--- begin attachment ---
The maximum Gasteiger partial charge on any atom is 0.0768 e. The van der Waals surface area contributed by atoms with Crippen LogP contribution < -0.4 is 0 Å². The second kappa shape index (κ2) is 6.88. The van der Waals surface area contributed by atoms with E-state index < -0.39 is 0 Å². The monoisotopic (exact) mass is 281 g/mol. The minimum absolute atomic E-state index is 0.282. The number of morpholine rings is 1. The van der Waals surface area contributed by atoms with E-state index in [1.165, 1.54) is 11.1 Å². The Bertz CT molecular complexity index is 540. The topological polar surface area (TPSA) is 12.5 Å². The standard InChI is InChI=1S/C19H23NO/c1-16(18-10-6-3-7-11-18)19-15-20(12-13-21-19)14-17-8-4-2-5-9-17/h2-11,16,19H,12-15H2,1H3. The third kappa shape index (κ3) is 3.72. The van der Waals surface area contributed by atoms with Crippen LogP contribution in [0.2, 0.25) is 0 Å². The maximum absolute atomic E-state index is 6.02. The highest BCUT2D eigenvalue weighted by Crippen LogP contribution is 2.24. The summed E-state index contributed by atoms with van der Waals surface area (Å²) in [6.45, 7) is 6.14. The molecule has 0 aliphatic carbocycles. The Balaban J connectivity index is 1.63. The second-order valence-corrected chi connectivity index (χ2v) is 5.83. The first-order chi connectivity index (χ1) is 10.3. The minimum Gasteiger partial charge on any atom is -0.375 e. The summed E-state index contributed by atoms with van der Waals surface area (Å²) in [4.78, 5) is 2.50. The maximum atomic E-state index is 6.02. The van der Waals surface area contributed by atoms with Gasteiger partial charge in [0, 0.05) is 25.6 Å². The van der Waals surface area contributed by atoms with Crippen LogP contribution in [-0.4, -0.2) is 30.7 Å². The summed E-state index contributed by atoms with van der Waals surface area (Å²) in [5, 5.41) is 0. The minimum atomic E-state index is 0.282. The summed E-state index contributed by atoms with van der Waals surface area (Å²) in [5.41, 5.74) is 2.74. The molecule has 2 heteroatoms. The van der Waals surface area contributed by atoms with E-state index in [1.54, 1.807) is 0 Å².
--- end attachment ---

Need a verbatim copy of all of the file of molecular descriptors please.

The maximum Gasteiger partial charge on any atom is 0.0768 e. The van der Waals surface area contributed by atoms with Crippen LogP contribution < -0.4 is 0 Å². The second kappa shape index (κ2) is 6.88. The van der Waals surface area contributed by atoms with E-state index < -0.39 is 0 Å². The monoisotopic (exact) mass is 281 g/mol. The minimum absolute atomic E-state index is 0.282. The number of morpholine rings is 1. The van der Waals surface area contributed by atoms with E-state index in [1.165, 1.54) is 11.1 Å². The Bertz CT molecular complexity index is 540. The topological polar surface area (TPSA) is 12.5 Å². The standard InChI is InChI=1S/C19H23NO/c1-16(18-10-6-3-7-11-18)19-15-20(12-13-21-19)14-17-8-4-2-5-9-17/h2-11,16,19H,12-15H2,1H3. The third kappa shape index (κ3) is 3.72. The van der Waals surface area contributed by atoms with Crippen LogP contribution in [0.2, 0.25) is 0 Å². The maximum absolute atomic E-state index is 6.02. The highest BCUT2D eigenvalue weighted by Crippen LogP contribution is 2.24. The summed E-state index contributed by atoms with van der Waals surface area (Å²) in [6.45, 7) is 6.14. The molecule has 0 aliphatic carbocycles. The Balaban J connectivity index is 1.63. The second-order valence-corrected chi connectivity index (χ2v) is 5.83. The first-order chi connectivity index (χ1) is 10.3. The minimum Gasteiger partial charge on any atom is -0.375 e. The summed E-state index contributed by atoms with van der Waals surface area (Å²) in [4.78, 5) is 2.50. The maximum atomic E-state index is 6.02. The van der Waals surface area contributed by atoms with Gasteiger partial charge in [0, 0.05) is 25.6 Å². The van der Waals surface area contributed by atoms with Crippen LogP contribution in [-0.4, -0.2) is 30.7 Å². The summed E-state index contributed by atoms with van der Waals surface area (Å²) in [5, 5.41) is 0. The minimum atomic E-state index is 0.282. The summed E-state index contributed by atoms with van der Waals surface area (Å²) in [5.41, 5.74) is 2.74. The molecule has 2 heteroatoms. The van der Waals surface area contributed by atoms with E-state index in [1.54, 1.807) is 0 Å².